... expectations you have. Many baby boomers don t want to downsize their lifestyles. They want to still keep a large house, travel, remain active, etc..., so
          Message 4 of 15 , Feb 1, 2007
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            --- In ibmpension@yahoogroups.com, "Mike Germano" <mike_germano@...>
            wrote:
            >
            > It probably also depends a lot on how you define retirement and what
            expectations you have. Many baby boomers don't want to downsize their
            lifestyles. They want to still keep a large house, travel, remain
            active, etc..., so for them the 85% number is a minimum. And most of
            them used credit cards and home equity loans to finance those
            lifestyles, so whatever house equity they do have could be cancelled
            out by their debts.

            snip


            yeah, I guess I agree with that. - 85% is the number for us.
            Here's how we approched retirement needs

            Fist we didn't use any calulators.
            we looked at our combined annual income.

            we subtracted out savings (which for us, has always been 15% off the
            top - now matter what, this always came first !! Payroll ductions are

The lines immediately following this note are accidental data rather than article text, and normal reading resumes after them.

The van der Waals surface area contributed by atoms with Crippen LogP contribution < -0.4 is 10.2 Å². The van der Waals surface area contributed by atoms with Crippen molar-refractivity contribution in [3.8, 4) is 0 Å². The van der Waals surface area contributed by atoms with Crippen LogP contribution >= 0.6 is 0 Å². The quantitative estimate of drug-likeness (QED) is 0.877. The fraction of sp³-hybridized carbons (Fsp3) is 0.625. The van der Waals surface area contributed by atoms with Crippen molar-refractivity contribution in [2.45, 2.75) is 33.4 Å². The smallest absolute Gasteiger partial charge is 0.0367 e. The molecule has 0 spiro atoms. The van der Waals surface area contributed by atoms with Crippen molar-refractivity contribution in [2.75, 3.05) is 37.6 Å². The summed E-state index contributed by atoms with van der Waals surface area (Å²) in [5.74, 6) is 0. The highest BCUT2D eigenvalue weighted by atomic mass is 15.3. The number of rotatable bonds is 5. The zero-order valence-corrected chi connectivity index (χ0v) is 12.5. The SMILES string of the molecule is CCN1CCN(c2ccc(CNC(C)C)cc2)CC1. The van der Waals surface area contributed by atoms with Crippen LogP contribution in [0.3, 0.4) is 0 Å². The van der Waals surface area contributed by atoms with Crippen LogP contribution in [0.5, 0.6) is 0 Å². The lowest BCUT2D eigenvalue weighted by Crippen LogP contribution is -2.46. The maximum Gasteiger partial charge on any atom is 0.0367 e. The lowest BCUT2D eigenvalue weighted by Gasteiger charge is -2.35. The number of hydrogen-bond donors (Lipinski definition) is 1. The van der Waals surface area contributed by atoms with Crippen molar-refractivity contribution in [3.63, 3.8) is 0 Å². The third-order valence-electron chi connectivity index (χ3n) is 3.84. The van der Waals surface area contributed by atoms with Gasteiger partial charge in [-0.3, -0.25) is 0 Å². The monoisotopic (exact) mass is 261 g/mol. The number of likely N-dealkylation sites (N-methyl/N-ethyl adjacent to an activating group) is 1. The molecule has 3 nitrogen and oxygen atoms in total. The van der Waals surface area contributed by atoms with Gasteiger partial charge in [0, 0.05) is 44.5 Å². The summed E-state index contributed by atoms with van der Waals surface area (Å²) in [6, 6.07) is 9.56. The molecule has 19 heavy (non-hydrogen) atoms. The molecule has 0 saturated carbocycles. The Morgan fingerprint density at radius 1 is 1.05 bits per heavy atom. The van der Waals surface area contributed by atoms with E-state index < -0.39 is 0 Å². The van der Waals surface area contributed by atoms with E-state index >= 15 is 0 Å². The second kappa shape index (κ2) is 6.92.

a BEAUTIFUL THING !!)

            We didn't want to adjust our spending habits or our life syle
            We realized that we were not going to 'save' any additional money
            so we subtracted the 15% from our income and stated that the remainder
            is what we required as annual income

            we anticipted an annual growth of 5% on assets

            then to see if we were going to meet the annual $ requirement it was
            only an exersice of evaluation of income sources and asset liquadation
            over an anticipated dual life span of 28-30 years
          • Mike
            ... agreed ... there are some over savers for sure, but agree that it s no where near the majority ... snip exactly the approch that we used to come to our
            Message 5 of 15 , Feb 1, 2007
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              --- In ibmpension@yahoogroups.com, thekanck <no_reply@...> wrote:
              >
              > I might have read it incorrectly, but the way I read it we would only
              > be "over-saving" if we were, as a group, saving as much as is
              > suggested by the typical on-line calculators

              agreed


              >
              > Indeed I don't think "we" (again we as a generation) are saving
              > anywhere near as much as even the most conservative of the calculators
              > would estimate we will need so we probably have very few "oversavers"
              > among us in reality.

              there are some 'over savers' for sure, but agree that it's no where